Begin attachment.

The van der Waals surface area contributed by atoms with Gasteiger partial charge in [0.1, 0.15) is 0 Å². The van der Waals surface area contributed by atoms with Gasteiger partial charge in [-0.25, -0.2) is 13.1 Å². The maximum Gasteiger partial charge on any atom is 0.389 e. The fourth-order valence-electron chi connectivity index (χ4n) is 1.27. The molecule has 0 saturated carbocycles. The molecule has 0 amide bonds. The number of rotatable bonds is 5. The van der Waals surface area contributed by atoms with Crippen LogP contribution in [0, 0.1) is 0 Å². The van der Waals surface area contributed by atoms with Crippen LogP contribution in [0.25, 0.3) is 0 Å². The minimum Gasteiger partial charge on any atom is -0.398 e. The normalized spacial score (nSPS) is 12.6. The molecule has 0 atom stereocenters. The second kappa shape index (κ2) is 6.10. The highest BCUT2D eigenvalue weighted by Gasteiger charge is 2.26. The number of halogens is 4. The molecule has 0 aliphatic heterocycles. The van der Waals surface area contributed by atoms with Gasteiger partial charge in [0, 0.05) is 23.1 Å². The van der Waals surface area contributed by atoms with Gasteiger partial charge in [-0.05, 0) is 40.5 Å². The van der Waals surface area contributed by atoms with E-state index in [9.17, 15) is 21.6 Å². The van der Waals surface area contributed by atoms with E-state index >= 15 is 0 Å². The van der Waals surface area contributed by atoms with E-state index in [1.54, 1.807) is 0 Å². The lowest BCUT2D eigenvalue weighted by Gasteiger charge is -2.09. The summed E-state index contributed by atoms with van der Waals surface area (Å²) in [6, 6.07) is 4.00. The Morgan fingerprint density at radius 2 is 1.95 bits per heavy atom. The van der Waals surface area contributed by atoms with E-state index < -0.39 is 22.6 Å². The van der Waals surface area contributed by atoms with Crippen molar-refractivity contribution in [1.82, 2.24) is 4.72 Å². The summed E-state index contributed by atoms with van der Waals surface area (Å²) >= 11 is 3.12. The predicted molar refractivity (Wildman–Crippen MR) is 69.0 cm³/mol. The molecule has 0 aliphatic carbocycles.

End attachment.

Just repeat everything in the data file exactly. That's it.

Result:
The van der Waals surface area contributed by atoms with Gasteiger partial charge in [0.1, 0.15) is 0 Å². The van der Waals surface area contributed by atoms with Gasteiger partial charge in [-0.25, -0.2) is 13.1 Å². The maximum Gasteiger partial charge on any atom is 0.389 e. The fourth-order valence-electron chi connectivity index (χ4n) is 1.27. The molecule has 0 saturated carbocycles. The molecule has 0 amide bonds. The number of rotatable bonds is 5. The van der Waals surface area contributed by atoms with Crippen LogP contribution in [0, 0.1) is 0 Å². The van der Waals surface area contributed by atoms with Crippen LogP contribution in [0.25, 0.3) is 0 Å². The minimum Gasteiger partial charge on any atom is -0.398 e. The normalized spacial score (nSPS) is 12.6. The molecule has 0 atom stereocenters. The second kappa shape index (κ2) is 6.10. The highest BCUT2D eigenvalue weighted by Gasteiger charge is 2.26. The number of halogens is 4. The molecule has 0 aliphatic heterocycles. The van der Waals surface area contributed by atoms with Gasteiger partial charge in [0, 0.05) is 23.1 Å². The van der Waals surface area contributed by atoms with Gasteiger partial charge in [-0.05, 0) is 40.5 Å². The van der Waals surface area contributed by atoms with E-state index in [9.17, 15) is 21.6 Å². The van der Waals surface area contributed by atoms with E-state index >= 15 is 0 Å². The van der Waals surface area contributed by atoms with E-state index in [1.54, 1.807) is 0 Å². The lowest BCUT2D eigenvalue weighted by Gasteiger charge is -2.09. The summed E-state index contributed by atoms with van der Waals surface area (Å²) in [6, 6.07) is 4.00. The Morgan fingerprint density at radius 2 is 1.95 bits per heavy atom. The van der Waals surface area contributed by atoms with E-state index < -0.39 is 22.6 Å². The van der Waals surface area contributed by atoms with Crippen molar-refractivity contribution in [1.82, 2.24) is 4.72 Å². The summed E-state index contributed by atoms with van der Waals surface area (Å²) >= 11 is 3.12. The predicted molar refractivity (Wildman–Crippen MR) is 69.0 cm³/mol. The molecule has 0 aliphatic carbocycles.